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Uses

Toxic parts

There is a warning that the plant can irritate the skin[1], though it is widely used to treat skin complaints[1].

Edible uses

Notes

Leaves - raw or cooked. Used in salads and in curries[1]. Cooked as a vegetable[2]. An aromatic flavour, we have found them to be rather overpowering in salads when used in any but small quantities[K].

Leaves

Material uses

Extracts of the plant are added to cosmetic masks and creams to increase collagen and firm the skin[1].

Unknown part

Medicinal uses(Warning!)

Gotu kola is an outstandingly important medicinal herb that is widely used in the Orient[1] and is becoming increasingly popular in the West[3]. Its Indian name is 'Brahmi' which means 'bringing knowledge of the Supreme Reality' and it has long been used there medicinally and as an aid to meditation[1]. It is a useful tonic and cleansing herb for skin problems and digestive disorders[3]. In India it is chiefly valued as a revitalizing herb that strengthens nervous function and memory[3].

The whole plant is alterative, cardio-depressant, hypotensive, weakly sedative and tonic[4]. It is a rejuvenating diuretic herb that clears toxins, reduces inflammations and fevers, improves healing and immunity, improves the memory and has a balancing effect on the nervous system[5][6][1][4]. It has been suggested that regular use of the herb can rejuvenate the nervous system and it therefore deserves attention as a possible cure for a wide range of nervous disorders including multiple sclerosis[K]. Recent research has shown that gotu kola reduces scarring, improves circulatory problems in the lower limbs and speeds the healing process[1]. It is used internally in the treatment of wounds, chronic skin conditions (including leprosy), venereal diseases, malaria, varicose veins, ulcers, nervous disorders and senility[1][4]. Caution should be observed since excess doses cause headaches and transient unconsciousness[1]. Externally, the herb is applied to wounds, haemorrhoids and rheumatic joints[1].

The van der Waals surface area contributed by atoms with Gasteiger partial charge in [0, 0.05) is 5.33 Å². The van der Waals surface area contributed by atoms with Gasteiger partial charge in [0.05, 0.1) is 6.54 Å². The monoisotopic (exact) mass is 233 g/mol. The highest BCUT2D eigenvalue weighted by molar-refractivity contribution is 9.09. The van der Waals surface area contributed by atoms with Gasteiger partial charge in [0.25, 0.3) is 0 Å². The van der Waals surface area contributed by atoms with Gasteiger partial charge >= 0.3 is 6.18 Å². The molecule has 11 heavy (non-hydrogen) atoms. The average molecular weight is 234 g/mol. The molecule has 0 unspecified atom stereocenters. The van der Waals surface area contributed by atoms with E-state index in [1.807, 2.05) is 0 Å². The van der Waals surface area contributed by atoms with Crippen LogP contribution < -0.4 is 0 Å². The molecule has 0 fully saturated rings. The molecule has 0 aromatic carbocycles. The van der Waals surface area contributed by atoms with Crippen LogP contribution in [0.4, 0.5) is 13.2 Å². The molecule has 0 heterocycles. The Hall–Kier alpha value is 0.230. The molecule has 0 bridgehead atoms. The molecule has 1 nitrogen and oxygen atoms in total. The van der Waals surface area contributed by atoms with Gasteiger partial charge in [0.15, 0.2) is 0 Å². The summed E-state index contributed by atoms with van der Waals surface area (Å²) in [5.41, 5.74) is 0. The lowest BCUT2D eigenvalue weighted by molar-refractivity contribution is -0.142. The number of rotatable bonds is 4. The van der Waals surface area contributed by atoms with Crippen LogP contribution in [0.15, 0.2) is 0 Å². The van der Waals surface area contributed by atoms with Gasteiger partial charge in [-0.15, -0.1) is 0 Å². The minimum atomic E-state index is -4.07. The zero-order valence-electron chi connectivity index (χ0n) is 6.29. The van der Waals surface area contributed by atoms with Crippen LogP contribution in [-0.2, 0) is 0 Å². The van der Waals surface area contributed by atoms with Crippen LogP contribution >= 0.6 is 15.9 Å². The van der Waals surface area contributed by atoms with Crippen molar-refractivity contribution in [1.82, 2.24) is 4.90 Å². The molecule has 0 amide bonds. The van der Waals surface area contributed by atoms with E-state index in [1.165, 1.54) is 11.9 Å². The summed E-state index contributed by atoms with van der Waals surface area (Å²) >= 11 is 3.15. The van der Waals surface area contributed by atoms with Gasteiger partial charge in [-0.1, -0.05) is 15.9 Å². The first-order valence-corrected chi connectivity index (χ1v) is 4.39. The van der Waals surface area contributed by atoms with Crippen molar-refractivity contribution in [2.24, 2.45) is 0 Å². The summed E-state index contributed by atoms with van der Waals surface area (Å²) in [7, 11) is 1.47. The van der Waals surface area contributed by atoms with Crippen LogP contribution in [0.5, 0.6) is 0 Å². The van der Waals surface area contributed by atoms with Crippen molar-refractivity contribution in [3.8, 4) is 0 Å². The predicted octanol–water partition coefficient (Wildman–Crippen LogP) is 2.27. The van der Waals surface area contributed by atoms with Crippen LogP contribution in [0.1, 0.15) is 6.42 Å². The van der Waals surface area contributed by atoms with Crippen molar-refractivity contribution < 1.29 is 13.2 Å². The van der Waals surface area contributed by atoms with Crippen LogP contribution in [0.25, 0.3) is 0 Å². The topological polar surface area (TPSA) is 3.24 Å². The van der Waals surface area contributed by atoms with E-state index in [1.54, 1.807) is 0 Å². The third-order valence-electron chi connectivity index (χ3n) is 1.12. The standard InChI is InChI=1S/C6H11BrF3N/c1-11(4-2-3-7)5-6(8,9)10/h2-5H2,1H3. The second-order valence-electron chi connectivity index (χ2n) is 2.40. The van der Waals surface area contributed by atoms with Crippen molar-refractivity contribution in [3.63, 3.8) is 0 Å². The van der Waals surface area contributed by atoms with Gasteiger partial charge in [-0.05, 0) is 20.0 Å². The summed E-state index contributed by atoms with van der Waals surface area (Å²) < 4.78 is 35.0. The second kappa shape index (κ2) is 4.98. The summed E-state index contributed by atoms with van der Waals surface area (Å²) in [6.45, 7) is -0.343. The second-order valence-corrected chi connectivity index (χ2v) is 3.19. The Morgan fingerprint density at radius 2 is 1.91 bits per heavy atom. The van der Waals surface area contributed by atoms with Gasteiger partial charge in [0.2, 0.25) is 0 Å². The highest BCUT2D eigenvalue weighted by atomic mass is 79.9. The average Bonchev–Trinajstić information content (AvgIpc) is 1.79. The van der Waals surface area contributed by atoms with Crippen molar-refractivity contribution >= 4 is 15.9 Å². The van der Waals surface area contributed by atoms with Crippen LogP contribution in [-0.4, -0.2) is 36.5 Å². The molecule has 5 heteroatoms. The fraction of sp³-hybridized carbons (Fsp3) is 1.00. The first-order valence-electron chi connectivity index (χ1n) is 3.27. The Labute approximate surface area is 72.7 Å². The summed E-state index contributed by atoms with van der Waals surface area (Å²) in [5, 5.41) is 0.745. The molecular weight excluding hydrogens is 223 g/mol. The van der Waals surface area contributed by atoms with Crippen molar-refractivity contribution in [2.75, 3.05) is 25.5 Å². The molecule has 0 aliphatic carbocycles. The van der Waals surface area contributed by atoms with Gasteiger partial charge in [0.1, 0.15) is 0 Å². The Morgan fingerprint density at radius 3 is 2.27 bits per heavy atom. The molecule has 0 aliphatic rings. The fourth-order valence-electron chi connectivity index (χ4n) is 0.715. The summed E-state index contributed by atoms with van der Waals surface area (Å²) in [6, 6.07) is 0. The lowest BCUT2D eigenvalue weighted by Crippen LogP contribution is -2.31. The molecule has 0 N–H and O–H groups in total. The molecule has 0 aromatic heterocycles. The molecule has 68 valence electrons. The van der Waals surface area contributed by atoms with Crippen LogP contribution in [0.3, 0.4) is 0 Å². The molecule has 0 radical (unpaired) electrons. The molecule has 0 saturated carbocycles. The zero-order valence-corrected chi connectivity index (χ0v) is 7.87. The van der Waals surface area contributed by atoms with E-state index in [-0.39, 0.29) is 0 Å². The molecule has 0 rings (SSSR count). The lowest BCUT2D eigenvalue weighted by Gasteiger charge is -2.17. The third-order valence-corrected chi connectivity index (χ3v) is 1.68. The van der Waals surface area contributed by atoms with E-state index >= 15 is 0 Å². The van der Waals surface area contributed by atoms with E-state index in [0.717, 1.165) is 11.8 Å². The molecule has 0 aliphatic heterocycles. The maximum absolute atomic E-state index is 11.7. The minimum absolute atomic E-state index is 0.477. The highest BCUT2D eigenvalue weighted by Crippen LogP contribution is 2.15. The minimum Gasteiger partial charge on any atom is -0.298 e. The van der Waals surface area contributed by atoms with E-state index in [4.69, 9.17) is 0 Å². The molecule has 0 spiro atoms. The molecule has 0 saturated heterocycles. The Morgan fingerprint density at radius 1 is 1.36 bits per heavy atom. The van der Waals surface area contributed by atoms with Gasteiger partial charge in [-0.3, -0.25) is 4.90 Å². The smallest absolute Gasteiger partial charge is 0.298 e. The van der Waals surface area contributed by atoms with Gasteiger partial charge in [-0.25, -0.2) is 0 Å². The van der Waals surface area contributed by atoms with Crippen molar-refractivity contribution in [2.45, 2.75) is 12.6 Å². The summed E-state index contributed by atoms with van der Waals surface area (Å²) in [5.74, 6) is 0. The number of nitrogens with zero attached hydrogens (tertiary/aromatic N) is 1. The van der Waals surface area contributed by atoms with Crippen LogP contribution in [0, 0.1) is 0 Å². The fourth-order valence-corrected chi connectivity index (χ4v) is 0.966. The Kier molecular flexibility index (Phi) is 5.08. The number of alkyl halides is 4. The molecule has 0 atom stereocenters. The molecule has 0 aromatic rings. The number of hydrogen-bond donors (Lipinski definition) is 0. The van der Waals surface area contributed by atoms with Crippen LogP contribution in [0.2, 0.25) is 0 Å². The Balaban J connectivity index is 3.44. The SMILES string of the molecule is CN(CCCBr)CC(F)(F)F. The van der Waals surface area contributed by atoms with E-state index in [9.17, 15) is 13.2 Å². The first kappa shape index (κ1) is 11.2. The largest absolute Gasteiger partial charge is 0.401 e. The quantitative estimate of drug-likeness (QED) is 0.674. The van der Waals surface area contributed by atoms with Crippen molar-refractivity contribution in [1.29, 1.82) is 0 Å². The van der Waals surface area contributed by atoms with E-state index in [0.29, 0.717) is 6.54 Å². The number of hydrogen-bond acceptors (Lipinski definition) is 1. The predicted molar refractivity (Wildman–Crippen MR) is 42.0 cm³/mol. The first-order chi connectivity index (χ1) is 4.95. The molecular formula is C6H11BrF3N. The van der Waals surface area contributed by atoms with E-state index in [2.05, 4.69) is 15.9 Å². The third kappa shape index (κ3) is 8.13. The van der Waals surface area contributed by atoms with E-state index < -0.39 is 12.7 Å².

The plant can be harvested at any time of the year and is used fresh or dried[1]. Another report says that the dried herb quickly loses its medicinal properties and so is best used fresh[7].

Ecology

Ecosystem niche/layer

Ecological Functions

Nothing listed.

Forage

Nothing listed.

Shelter

Nothing listed.

Propagation

Seed - sow spring in a greenhouse[1]. Prick out the seedlings into individual pots when they are large enough to handle and grow them on in a greenhouse for their first winter. Plant them out in late spring or early summer of the following year, after the last expected frosts[K]. Division is simple at any time in the growing season, though the spring is probably best[K]. We find that it is best to pot up the divisions until they are rooting away well, though in selected mild gardens it should be possible to plant the divisions out directly into their permanent positions[K].

Practical Plants is currently lacking information on propagation instructions of Centella asiatica. Help us fill in the blanks! Edit this page to add your knowledge.



Cultivation